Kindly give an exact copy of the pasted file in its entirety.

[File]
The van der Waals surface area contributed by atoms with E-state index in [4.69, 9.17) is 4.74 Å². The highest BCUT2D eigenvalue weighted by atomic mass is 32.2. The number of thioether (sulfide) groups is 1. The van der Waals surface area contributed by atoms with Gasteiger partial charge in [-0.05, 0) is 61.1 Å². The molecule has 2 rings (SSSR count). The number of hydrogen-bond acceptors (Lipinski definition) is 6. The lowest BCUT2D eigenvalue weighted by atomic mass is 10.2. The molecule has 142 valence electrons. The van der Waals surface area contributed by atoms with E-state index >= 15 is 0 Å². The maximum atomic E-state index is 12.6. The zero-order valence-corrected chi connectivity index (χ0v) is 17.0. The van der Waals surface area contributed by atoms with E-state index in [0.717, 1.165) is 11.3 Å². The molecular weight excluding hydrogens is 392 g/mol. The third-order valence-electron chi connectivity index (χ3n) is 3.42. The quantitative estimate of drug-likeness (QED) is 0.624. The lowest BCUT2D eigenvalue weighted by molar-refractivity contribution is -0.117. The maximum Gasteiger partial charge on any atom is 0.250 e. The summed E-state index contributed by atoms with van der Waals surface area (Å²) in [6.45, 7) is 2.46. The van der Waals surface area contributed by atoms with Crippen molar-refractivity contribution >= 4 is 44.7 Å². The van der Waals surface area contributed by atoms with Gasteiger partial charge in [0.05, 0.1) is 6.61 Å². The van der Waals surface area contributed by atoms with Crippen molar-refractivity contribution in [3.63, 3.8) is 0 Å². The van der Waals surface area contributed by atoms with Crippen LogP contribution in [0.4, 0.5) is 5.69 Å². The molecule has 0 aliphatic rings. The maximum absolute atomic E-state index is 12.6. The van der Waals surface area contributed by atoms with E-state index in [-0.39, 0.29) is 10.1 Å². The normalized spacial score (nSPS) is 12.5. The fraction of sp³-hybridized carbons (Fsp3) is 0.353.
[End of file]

The van der Waals surface area contributed by atoms with E-state index in [4.69, 9.17) is 4.74 Å². The highest BCUT2D eigenvalue weighted by atomic mass is 32.2. The number of thioether (sulfide) groups is 1. The van der Waals surface area contributed by atoms with Gasteiger partial charge in [-0.05, 0) is 61.1 Å². The molecule has 2 rings (SSSR count). The number of hydrogen-bond acceptors (Lipinski definition) is 6. The lowest BCUT2D eigenvalue weighted by atomic mass is 10.2. The molecule has 142 valence electrons. The van der Waals surface area contributed by atoms with E-state index >= 15 is 0 Å². The maximum atomic E-state index is 12.6. The zero-order valence-corrected chi connectivity index (χ0v) is 17.0. The van der Waals surface area contributed by atoms with E-state index in [0.717, 1.165) is 11.3 Å². The molecular weight excluding hydrogens is 392 g/mol. The third-order valence-electron chi connectivity index (χ3n) is 3.42. The quantitative estimate of drug-likeness (QED) is 0.624. The lowest BCUT2D eigenvalue weighted by molar-refractivity contribution is -0.117. The maximum Gasteiger partial charge on any atom is 0.250 e. The summed E-state index contributed by atoms with van der Waals surface area (Å²) in [6.45, 7) is 2.46. The van der Waals surface area contributed by atoms with Crippen molar-refractivity contribution >= 4 is 44.7 Å². The van der Waals surface area contributed by atoms with Gasteiger partial charge in [0.05, 0.1) is 6.61 Å². The van der Waals surface area contributed by atoms with Crippen molar-refractivity contribution in [3.63, 3.8) is 0 Å². The van der Waals surface area contributed by atoms with Crippen LogP contribution in [0.4, 0.5) is 5.69 Å². The molecule has 0 aliphatic rings. The maximum absolute atomic E-state index is 12.6. The van der Waals surface area contributed by atoms with E-state index in [-0.39, 0.29) is 10.1 Å². The normalized spacial score (nSPS) is 12.5. The fraction of sp³-hybridized carbons (Fsp3) is 0.353.